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Romanticism is a cultural movement that flourished in northern Europe in the first half of the nineteenth century, whose aesthetic and moral values ​​constitute a replica, often an opposition, to the philosophical currents of Classicism and Enlightenment that made reason the object of triumph over faith and belief. It is basically a reaction of the sensory against reason and materialism.

The romantics were often artists who freely expressed and exalted their feelings in literature, painting, sculpture or music. The interest of romantics for mystery, fantasy, dreams, exoticism and the past has never faltered. They found in the attraction for the East of the Ottomans and ancient Egypt an inexhaustible source of inspiration.

In addition, remember that this era coincides with the height of the British Empire and the recent independence of the United States of America in full economic takeoff, whose young graduates belonging to social elites had the habit of making long trips, to discover Europe, true pioneers of modern tourism.

Similarly, there was a French presence after the Napoleonic wars, more specifically exploration trips by Francophone scientists Boissier and Rambur, who revealed in their writings the natural wealth of southern Spain.

In this context, the exaltation for the discovery of the grand and ruined monuments of Al-Andalus, the proximity of the British overseas territory of Gibraltar, the beauty of the mountains and the countryside, the attraction for Arab legends and outlaws, “bandoleros“, the customs of the gypsies, and why not say it, the safety of travelers to prove their belonging to an educated and rich class, make Andalusia an ideal territory to receive orientalists and Anglo-Saxons. The names of Seville, Cordoba, Ronda and many others attracted attention strongly and captivated more and more travelers.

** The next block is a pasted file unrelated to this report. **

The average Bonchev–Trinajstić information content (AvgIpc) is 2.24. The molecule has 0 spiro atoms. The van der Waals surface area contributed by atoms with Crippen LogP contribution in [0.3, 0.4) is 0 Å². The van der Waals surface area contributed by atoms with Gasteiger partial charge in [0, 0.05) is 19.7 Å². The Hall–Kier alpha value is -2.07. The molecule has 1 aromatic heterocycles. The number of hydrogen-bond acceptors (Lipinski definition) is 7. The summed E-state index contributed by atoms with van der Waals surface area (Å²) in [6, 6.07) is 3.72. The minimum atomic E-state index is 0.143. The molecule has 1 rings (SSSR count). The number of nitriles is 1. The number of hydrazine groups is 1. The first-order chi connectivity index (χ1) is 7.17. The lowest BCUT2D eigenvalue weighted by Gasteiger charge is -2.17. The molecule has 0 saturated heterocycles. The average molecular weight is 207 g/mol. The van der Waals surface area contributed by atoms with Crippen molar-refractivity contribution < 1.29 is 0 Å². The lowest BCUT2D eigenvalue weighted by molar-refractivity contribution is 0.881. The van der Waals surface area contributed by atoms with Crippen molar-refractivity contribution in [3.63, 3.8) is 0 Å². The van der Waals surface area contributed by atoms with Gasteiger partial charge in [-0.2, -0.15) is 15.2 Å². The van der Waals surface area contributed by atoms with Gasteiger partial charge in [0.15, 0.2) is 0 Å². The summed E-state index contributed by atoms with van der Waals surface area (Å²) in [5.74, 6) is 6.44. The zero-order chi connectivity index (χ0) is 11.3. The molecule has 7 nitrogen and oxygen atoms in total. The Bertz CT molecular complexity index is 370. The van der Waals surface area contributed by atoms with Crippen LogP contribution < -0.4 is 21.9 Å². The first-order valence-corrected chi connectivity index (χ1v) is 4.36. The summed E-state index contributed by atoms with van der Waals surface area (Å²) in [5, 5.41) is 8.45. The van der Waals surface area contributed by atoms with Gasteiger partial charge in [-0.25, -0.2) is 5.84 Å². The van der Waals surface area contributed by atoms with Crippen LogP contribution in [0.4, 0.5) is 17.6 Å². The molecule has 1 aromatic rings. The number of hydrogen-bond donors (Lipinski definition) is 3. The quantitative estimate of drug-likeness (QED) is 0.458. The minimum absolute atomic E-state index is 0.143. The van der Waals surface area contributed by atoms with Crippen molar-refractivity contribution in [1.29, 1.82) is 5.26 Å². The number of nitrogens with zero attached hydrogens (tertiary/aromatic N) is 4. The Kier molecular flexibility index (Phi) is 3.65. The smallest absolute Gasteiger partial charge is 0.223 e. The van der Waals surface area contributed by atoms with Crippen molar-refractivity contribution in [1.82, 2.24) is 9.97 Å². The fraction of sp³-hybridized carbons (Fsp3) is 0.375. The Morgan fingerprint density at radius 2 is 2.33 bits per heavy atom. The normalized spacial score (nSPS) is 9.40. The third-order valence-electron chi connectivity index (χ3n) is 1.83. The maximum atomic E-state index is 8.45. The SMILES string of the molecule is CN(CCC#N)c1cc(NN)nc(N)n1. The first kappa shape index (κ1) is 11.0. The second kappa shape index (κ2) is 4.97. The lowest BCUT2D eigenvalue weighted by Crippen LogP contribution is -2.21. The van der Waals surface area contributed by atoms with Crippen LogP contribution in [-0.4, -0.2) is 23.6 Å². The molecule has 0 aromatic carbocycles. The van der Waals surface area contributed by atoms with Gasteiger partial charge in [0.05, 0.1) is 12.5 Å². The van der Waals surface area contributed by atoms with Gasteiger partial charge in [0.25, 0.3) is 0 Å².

The novel “Carmen” (1847) by Mérimée, whose action is inspired, in particular, by the author’s stay in the town of Gaucín, in the Genal Valley; by the writings, among many others, of Hugo or Théophile Gautier, it constitutes the summit of the Andalusian romantic creation.

This love for the beautiful dreamed Andalusia, the delight of participating in an epic “discovery” of an ancient world, curiosity for local people and class differences, will produce endless clichés and common places … which will be the points of attraction to this place.

As proof, after World War II, the operetta “La Belle de Cadix” (1945) offered the French public a leisure option that they could afford. Today you can see a monument to romantic travelers in the city of Ronda, where you can also visit the Bandoleros Museum.